One hundred years later, we get the truth on cloud seeding.
In the early 1900s, after years of less-than-ideal water levels, the city of San Diego was desperate to avoid a drought. The city council caught wind of a sewing machine salesman named Charles Hatfield—who reportedly knew how to conjure rain using a chemical brew and galvanized evaporation tanks—and in 1915 they hired him. San Diego agreed to pay Hatfield $10,000 if he could fill the Morena Reservoir that winter. With his brother’s help, Hatfield built a tank and evaporated his secret mix. Colossal downpours followed, along with broken dams, marooned trains, and civilian deaths. The legend of cloud seeding was born.
Coaxing precipitation is an old venture that in the past has involved both dancing and, likely, human sacrifice. With cloud seeding, the core premise is that if you can increase the number of microparticles in rain clouds, droplets will more readily adhere to said particles, grow bigger, and fall to earth as rain and snow. After Hatfield’s mysterious experiment, it wasn’t until 1946 that Bernard Vonnegut discovered that silver iodide could theoretically be used to increase precipitation in moisture-bearing clouds.
In the ski business, Durango-based Western Weather Consultants has been cloud seeding for almost four decades for Vail and Beaver Creek. Other Colorado resorts eventually got onboard, including Telluride, Purgatory, Winter Park, Breckenridge, and Keystone; North American Weather Consultants out of Utah runs Crested Butte’s program, while Grand Junction’s Water Enhancement Authority runs Powder Horn’s. Farther west in California, Alpine Meadows has hosted the Desert Research Institute’s cloud seeding program since 1998. But that’s only a handful of the hundreds of ski areas in the U.S.
And why not more? Although Larry Hjermstad founded Western Weather Consultants based on early research, farmers, government scientists, land managers, and ski areas have been split on whether or not the dark art works. But finally, after nearly a decade of scientific sweat and more than $14 million in funding, the Wyoming Weather Modification Pilot Program has produced promising results.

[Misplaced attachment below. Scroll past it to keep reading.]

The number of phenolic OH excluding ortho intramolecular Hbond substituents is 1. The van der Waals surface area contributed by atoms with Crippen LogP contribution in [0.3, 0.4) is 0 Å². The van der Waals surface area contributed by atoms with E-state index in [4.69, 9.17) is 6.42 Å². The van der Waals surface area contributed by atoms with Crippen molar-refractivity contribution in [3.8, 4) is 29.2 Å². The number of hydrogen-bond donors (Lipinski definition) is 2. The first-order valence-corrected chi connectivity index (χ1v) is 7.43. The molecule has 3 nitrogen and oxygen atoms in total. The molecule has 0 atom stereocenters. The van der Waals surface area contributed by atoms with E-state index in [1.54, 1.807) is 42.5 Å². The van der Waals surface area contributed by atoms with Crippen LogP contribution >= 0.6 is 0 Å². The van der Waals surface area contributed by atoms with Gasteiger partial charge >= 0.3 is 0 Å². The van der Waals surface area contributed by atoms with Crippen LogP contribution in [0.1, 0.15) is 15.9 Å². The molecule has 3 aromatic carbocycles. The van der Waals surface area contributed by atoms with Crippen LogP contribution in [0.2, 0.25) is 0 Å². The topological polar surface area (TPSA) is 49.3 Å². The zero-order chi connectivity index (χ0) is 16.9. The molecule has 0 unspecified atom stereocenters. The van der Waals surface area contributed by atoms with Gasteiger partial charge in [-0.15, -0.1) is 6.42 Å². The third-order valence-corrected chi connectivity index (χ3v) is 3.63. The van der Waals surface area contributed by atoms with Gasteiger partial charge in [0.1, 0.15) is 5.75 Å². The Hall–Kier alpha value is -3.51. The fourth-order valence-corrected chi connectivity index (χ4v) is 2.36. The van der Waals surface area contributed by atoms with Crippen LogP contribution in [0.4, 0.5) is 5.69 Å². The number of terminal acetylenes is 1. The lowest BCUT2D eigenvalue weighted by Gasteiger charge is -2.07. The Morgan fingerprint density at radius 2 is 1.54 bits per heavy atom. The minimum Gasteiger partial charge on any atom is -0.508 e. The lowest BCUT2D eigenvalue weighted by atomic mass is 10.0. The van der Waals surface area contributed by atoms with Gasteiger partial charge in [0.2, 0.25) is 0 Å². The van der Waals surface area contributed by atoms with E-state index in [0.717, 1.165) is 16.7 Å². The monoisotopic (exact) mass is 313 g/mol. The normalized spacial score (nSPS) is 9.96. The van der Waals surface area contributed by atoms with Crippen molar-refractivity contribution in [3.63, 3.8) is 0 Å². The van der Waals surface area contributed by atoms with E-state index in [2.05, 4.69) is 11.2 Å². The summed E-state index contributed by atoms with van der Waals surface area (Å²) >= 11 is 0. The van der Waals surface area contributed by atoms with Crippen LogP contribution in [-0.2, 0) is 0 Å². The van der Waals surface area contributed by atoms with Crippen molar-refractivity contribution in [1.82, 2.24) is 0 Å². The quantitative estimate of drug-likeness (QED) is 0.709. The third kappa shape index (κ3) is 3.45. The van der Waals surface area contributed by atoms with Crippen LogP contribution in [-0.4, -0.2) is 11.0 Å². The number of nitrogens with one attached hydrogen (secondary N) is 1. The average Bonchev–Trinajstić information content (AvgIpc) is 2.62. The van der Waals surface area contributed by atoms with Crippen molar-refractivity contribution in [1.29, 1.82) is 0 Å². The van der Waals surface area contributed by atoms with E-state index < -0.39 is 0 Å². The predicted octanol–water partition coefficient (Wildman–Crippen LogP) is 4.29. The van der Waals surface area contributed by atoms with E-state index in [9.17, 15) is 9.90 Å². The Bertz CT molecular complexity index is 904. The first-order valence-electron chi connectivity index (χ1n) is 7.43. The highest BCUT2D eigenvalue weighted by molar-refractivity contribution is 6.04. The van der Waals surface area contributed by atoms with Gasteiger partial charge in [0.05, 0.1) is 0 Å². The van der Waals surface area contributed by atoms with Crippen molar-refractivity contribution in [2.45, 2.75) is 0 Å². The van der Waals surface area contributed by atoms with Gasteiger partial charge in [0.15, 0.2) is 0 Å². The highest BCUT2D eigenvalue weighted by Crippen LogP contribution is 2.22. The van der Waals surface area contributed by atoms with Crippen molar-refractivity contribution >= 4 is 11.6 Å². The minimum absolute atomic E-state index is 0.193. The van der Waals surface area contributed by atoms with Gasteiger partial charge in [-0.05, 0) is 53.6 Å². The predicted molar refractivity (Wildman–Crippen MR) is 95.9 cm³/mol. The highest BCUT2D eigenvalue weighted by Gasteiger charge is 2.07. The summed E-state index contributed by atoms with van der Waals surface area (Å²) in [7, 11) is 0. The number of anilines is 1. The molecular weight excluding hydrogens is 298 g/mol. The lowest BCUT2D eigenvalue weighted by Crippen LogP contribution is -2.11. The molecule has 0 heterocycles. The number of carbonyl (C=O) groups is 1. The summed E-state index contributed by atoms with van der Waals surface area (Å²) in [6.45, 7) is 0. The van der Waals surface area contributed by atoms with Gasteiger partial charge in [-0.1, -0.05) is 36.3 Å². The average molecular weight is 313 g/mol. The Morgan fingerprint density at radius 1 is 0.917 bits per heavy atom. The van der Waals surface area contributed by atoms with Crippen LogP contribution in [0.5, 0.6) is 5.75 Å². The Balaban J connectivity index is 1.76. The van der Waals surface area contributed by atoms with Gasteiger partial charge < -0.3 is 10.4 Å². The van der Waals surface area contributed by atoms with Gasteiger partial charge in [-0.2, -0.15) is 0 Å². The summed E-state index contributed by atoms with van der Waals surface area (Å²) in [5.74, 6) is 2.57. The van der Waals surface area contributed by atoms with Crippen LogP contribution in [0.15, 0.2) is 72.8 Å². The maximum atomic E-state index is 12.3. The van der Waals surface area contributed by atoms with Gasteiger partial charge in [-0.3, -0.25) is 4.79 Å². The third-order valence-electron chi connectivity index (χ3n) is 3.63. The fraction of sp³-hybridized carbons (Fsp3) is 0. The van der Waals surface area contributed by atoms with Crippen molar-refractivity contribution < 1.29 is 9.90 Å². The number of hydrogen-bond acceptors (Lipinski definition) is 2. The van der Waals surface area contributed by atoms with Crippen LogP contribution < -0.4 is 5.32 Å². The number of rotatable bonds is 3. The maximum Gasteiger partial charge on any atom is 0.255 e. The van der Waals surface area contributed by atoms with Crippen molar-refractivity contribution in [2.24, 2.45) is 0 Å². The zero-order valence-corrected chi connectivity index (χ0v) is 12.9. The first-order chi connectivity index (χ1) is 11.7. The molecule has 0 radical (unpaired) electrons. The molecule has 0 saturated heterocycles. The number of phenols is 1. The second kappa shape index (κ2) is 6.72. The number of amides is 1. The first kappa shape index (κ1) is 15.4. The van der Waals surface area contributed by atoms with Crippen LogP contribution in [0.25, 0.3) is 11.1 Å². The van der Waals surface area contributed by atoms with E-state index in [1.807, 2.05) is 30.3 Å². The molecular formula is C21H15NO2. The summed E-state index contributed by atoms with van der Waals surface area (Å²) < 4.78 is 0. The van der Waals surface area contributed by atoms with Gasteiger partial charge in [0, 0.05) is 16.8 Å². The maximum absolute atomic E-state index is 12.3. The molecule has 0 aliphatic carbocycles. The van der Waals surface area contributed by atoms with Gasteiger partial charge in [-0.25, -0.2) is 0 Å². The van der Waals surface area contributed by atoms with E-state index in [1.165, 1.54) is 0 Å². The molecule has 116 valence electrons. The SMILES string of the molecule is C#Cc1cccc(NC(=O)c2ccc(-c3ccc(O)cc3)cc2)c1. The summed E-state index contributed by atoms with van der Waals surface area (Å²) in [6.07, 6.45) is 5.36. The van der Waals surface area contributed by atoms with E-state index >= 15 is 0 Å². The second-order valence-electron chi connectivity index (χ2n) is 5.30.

For the study, designed by the National Center for Atmospheric Research (NCAR), silver-iodide generators were placed upwind of two adjacent mountain ranges in southern Wyoming—the Sierra Madre and Medicine Bow. When moisture-bearing clouds came along, one range would get the silver-iodide treatment while the other would not. This allowed for a control group of sorts. Results were measured using high-resolution snow gauges in the mountains, along with additional layers of evidence (the scientists involved liken their process to that of crime scene investigators). Sure enough, the study suggests that cloud seeding has a positive effect, increasing precipitation in moisture-bearing clouds by 5 to 15 percent. It’s not conclusive, but it does somewhat back up the anecdotal claims of a 10 to 15 percent gain.
As expected in the drought stricken West, this is big news. According to Joe Busto, the Weather Modification Program Coordinator for the Colorado Water Conservation Board, “The momentum has really been growing since the Wyoming study.” Busto hopes it’s enough to convince water districts and resorts to partner when it comes to modernizing cloud seeding equipment.
“The researchers did a fine job of having an independent, scientific, in-depth study,” says Colorado State Climatologist Nolan Doesken, who wasn’t involved in the project. “The original studies have always been challenged, never convincing anybody one way or another. This is a double-blind study with totally independent evaluators—it’s on much more solid ground.”
Cool. Excellent job, NCAR. Now make it dump. —Cody Blum
From the Early Winter 2015 issue.